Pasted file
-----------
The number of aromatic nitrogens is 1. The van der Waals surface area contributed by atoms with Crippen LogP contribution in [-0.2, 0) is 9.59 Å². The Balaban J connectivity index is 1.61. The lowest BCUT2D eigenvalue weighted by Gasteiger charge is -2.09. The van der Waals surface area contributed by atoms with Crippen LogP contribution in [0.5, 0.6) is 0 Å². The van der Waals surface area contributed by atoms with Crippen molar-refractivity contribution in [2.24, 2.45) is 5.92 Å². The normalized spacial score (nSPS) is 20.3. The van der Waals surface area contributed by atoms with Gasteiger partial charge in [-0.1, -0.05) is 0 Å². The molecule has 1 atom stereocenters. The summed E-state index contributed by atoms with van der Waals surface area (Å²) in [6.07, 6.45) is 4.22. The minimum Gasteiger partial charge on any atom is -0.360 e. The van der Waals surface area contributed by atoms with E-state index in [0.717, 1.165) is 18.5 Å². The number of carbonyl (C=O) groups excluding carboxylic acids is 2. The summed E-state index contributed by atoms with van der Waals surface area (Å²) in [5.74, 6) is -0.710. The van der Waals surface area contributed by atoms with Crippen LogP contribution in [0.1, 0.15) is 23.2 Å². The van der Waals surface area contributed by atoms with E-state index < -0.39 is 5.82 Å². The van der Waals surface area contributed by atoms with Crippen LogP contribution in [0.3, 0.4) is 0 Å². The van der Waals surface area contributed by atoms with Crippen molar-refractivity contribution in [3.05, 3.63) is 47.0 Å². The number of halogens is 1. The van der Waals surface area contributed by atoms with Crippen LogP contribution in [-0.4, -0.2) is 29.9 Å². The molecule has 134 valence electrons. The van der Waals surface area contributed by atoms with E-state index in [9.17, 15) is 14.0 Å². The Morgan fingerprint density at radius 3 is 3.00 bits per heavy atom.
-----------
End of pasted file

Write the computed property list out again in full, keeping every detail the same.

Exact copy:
The number of aromatic nitrogens is 1. The van der Waals surface area contributed by atoms with Crippen LogP contribution in [-0.2, 0) is 9.59 Å². The Balaban J connectivity index is 1.61. The lowest BCUT2D eigenvalue weighted by Gasteiger charge is -2.09. The van der Waals surface area contributed by atoms with Crippen LogP contribution in [0.5, 0.6) is 0 Å². The van der Waals surface area contributed by atoms with Crippen molar-refractivity contribution in [2.24, 2.45) is 5.92 Å². The normalized spacial score (nSPS) is 20.3. The van der Waals surface area contributed by atoms with Gasteiger partial charge in [-0.1, -0.05) is 0 Å². The molecule has 1 atom stereocenters. The summed E-state index contributed by atoms with van der Waals surface area (Å²) in [6.07, 6.45) is 4.22. The minimum Gasteiger partial charge on any atom is -0.360 e. The van der Waals surface area contributed by atoms with E-state index in [0.717, 1.165) is 18.5 Å². The number of carbonyl (C=O) groups excluding carboxylic acids is 2. The summed E-state index contributed by atoms with van der Waals surface area (Å²) in [5.74, 6) is -0.710. The van der Waals surface area contributed by atoms with Crippen LogP contribution in [0.1, 0.15) is 23.2 Å². The van der Waals surface area contributed by atoms with E-state index < -0.39 is 5.82 Å². The van der Waals surface area contributed by atoms with Crippen LogP contribution in [0.3, 0.4) is 0 Å². The van der Waals surface area contributed by atoms with Crippen molar-refractivity contribution in [3.05, 3.63) is 47.0 Å². The number of halogens is 1. The van der Waals surface area contributed by atoms with Crippen LogP contribution in [-0.4, -0.2) is 29.9 Å². The molecule has 134 valence electrons. The van der Waals surface area contributed by atoms with E-state index in [9.17, 15) is 14.0 Å². The Morgan fingerprint density at radius 3 is 3.00 bits per heavy atom.